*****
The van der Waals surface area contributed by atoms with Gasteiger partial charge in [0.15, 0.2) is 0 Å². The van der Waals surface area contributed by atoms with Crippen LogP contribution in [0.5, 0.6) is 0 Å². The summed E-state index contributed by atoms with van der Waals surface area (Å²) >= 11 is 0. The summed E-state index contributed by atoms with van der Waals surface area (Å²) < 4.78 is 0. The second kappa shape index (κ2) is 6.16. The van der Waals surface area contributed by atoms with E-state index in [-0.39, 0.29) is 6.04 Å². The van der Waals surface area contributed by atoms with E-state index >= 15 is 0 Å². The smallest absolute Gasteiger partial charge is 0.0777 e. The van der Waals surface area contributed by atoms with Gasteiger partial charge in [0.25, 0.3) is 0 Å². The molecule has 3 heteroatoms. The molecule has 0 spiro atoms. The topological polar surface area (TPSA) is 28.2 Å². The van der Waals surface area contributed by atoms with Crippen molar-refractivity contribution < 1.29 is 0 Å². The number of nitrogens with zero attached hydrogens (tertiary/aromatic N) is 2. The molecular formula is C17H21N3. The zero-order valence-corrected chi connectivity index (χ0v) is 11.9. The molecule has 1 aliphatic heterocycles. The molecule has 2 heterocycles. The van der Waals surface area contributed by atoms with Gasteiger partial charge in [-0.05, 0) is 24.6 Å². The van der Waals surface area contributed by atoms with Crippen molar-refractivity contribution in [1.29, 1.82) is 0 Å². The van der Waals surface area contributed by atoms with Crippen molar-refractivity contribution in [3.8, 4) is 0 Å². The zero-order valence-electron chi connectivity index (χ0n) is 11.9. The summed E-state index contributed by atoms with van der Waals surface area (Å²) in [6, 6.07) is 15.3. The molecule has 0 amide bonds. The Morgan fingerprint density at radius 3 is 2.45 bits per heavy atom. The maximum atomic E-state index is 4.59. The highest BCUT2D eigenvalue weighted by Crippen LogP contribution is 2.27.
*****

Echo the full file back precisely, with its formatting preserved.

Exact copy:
The van der Waals surface area contributed by atoms with Gasteiger partial charge in [0.15, 0.2) is 0 Å². The van der Waals surface area contributed by atoms with Crippen LogP contribution in [0.5, 0.6) is 0 Å². The summed E-state index contributed by atoms with van der Waals surface area (Å²) >= 11 is 0. The summed E-state index contributed by atoms with van der Waals surface area (Å²) < 4.78 is 0. The second kappa shape index (κ2) is 6.16. The van der Waals surface area contributed by atoms with E-state index in [-0.39, 0.29) is 6.04 Å². The van der Waals surface area contributed by atoms with E-state index >= 15 is 0 Å². The smallest absolute Gasteiger partial charge is 0.0777 e. The van der Waals surface area contributed by atoms with Gasteiger partial charge in [0.25, 0.3) is 0 Å². The molecule has 3 heteroatoms. The molecule has 0 spiro atoms. The topological polar surface area (TPSA) is 28.2 Å². The van der Waals surface area contributed by atoms with Crippen molar-refractivity contribution < 1.29 is 0 Å². The number of nitrogens with zero attached hydrogens (tertiary/aromatic N) is 2. The molecular formula is C17H21N3. The zero-order valence-corrected chi connectivity index (χ0v) is 11.9. The molecule has 1 aliphatic heterocycles. The molecule has 2 heterocycles. The van der Waals surface area contributed by atoms with Gasteiger partial charge in [-0.05, 0) is 24.6 Å². The van der Waals surface area contributed by atoms with Crippen molar-refractivity contribution in [1.29, 1.82) is 0 Å². The van der Waals surface area contributed by atoms with Crippen molar-refractivity contribution in [3.8, 4) is 0 Å². The zero-order valence-electron chi connectivity index (χ0n) is 11.9. The summed E-state index contributed by atoms with van der Waals surface area (Å²) in [6, 6.07) is 15.3. The molecule has 0 amide bonds. The Morgan fingerprint density at radius 3 is 2.45 bits per heavy atom. The maximum atomic E-state index is 4.59. The highest BCUT2D eigenvalue weighted by Crippen LogP contribution is 2.27.